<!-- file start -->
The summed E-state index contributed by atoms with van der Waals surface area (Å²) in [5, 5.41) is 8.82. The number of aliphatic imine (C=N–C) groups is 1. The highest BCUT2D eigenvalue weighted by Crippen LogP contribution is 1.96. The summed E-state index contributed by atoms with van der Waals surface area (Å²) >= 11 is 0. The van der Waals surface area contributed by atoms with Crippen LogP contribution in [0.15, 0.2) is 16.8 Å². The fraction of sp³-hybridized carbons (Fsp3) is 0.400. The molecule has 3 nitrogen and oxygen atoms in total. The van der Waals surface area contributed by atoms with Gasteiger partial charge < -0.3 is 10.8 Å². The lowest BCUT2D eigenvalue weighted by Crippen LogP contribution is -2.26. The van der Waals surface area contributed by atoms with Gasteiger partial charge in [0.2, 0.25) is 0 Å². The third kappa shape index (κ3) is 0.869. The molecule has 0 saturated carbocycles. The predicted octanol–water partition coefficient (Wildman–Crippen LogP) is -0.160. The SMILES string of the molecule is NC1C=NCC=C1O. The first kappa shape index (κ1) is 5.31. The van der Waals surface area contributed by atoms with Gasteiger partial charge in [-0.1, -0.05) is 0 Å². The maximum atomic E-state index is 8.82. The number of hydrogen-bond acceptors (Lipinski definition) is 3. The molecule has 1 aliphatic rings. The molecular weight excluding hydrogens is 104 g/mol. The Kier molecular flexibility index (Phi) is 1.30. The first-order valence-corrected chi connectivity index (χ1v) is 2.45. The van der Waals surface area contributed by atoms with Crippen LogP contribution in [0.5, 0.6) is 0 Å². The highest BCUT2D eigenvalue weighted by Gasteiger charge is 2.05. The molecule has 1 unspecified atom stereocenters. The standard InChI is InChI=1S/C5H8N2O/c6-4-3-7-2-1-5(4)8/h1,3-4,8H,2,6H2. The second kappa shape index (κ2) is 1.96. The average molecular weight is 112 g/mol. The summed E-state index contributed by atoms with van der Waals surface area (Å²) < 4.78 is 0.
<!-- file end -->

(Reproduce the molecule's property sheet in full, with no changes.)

The summed E-state index contributed by atoms with van der Waals surface area (Å²) in [5, 5.41) is 8.82. The number of aliphatic imine (C=N–C) groups is 1. The highest BCUT2D eigenvalue weighted by Crippen LogP contribution is 1.96. The summed E-state index contributed by atoms with van der Waals surface area (Å²) >= 11 is 0. The van der Waals surface area contributed by atoms with Crippen LogP contribution in [0.15, 0.2) is 16.8 Å². The fraction of sp³-hybridized carbons (Fsp3) is 0.400. The molecule has 3 nitrogen and oxygen atoms in total. The van der Waals surface area contributed by atoms with Gasteiger partial charge < -0.3 is 10.8 Å². The lowest BCUT2D eigenvalue weighted by Crippen LogP contribution is -2.26. The van der Waals surface area contributed by atoms with Gasteiger partial charge in [0.2, 0.25) is 0 Å². The third kappa shape index (κ3) is 0.869. The molecule has 0 saturated carbocycles. The predicted octanol–water partition coefficient (Wildman–Crippen LogP) is -0.160. The SMILES string of the molecule is NC1C=NCC=C1O. The first kappa shape index (κ1) is 5.31. The van der Waals surface area contributed by atoms with Gasteiger partial charge in [-0.1, -0.05) is 0 Å². The maximum atomic E-state index is 8.82. The number of hydrogen-bond acceptors (Lipinski definition) is 3. The molecule has 1 aliphatic rings. The molecular weight excluding hydrogens is 104 g/mol. The Kier molecular flexibility index (Phi) is 1.30. The first-order valence-corrected chi connectivity index (χ1v) is 2.45. The van der Waals surface area contributed by atoms with Crippen LogP contribution in [0.5, 0.6) is 0 Å². The highest BCUT2D eigenvalue weighted by Gasteiger charge is 2.05. The molecule has 1 unspecified atom stereocenters. The standard InChI is InChI=1S/C5H8N2O/c6-4-3-7-2-1-5(4)8/h1,3-4,8H,2,6H2. The second kappa shape index (κ2) is 1.96. The average molecular weight is 112 g/mol. The summed E-state index contributed by atoms with van der Waals surface area (Å²) < 4.78 is 0.